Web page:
It’s common for siblings or family members to take over a family business. But what happens when the day-to-day management threatens to strain family relationships? Jeff Halpern, Business Succession Advisor with TD Wealth, joins Kim Parlee to discuss some tools you can use to manage disputes, including shareholder agreements, buy-out arrangements and more.
- Thanks for having me today, Kim. What you're describing is something that happens in real life. Very often, partners will have disagreements, and they need a rule book to help them to deal with these eventualities, like disputes, death, divorce, retirement, disability. The shareholder's agreement-- there's a written agreement that provides them with the way to deal with all of these things amicably in order for them to avoid expensive litigation.
The other thing that they have to be thinking about is what happens if one of those siblings should pass away prematurely. Does the survivor want to be in business with the widow of the deceased sibling? I doubt it. And so because of that, it's very common to put life insurance in place in order to fund the buy/sell arising in the event of an untimely death.
- What do you-- are there any other options, too? If we start getting down the route of irreconcilable differences, is a buyout possible, when one partner could buy out another?
- Absolutely, Kim. I review a lot of shareholders agreements. And recently, I reviewed one that had something called a frustration clause. And it's very, very interesting, Kim. The frustration clause basically provides a clause that, in the event that both partners cannot agree and, really, it is frustrating the conduct of the business, they can invoke the frustration clause, which causes the business to be put up for sale. And they each then have the ability to buy back the business at the fair market value at whatever offer is being received by a third party. But at the end of the day, if they really can't get along and the business is suffering, they can force the business to be sold so they each get paid out.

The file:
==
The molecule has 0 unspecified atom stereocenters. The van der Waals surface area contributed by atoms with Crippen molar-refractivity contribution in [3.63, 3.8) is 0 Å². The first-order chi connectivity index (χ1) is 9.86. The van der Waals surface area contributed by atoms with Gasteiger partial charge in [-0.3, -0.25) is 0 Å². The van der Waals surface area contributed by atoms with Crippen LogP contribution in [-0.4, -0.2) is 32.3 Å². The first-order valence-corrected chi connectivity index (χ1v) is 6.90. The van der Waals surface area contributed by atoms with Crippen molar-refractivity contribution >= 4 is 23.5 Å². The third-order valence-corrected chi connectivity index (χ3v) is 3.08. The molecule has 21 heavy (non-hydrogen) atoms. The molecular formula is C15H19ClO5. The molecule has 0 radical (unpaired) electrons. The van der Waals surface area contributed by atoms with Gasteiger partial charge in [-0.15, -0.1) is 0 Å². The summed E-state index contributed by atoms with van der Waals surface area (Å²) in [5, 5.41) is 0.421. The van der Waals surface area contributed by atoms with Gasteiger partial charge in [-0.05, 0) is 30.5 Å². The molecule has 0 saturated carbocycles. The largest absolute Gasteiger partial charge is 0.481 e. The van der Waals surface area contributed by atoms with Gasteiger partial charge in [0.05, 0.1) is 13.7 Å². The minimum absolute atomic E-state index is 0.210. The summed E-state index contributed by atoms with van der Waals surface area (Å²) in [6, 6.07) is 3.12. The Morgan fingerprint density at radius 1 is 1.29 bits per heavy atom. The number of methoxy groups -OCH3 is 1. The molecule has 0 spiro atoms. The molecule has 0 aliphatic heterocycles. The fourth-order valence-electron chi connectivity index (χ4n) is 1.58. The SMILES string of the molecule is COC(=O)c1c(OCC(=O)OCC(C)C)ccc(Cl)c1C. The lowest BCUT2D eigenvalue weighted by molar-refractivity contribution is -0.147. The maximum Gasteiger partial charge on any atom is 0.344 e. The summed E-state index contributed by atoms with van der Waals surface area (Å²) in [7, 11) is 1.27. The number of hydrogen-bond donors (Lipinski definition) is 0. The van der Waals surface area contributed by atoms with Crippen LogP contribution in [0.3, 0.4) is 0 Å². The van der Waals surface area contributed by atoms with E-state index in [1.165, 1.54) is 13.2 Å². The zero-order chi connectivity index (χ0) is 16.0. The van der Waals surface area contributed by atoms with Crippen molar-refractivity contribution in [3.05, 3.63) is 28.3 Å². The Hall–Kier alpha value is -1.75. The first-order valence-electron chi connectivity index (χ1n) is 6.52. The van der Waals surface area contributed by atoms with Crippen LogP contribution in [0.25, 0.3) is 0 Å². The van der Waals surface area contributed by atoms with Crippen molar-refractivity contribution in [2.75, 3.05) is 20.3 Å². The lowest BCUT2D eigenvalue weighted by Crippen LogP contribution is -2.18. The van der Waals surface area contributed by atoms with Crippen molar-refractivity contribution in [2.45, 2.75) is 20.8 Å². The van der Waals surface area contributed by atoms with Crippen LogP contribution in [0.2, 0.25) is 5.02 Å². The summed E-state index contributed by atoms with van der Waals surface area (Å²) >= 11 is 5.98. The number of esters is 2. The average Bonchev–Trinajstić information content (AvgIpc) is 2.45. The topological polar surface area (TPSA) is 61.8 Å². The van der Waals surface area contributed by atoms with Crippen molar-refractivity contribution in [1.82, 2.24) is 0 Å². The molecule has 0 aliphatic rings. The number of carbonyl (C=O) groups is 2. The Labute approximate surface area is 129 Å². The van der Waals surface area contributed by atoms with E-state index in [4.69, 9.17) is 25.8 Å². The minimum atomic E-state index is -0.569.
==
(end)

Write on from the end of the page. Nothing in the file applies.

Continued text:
- And I guess that is it. If the relationship is so damaged that it can't recover, it really is about considering a sale.
- Absolutely, Kim. Recently, we've read about some very, very wealthy families that have ended up in the newspaper because they've had to resort to litigation and a court of law to decide the outcome of their fate. We'd like our clients to take good advice before that ever happens to keep their names out of the paper.
- Jeff, thanks very much.
- Thank you, Kim.
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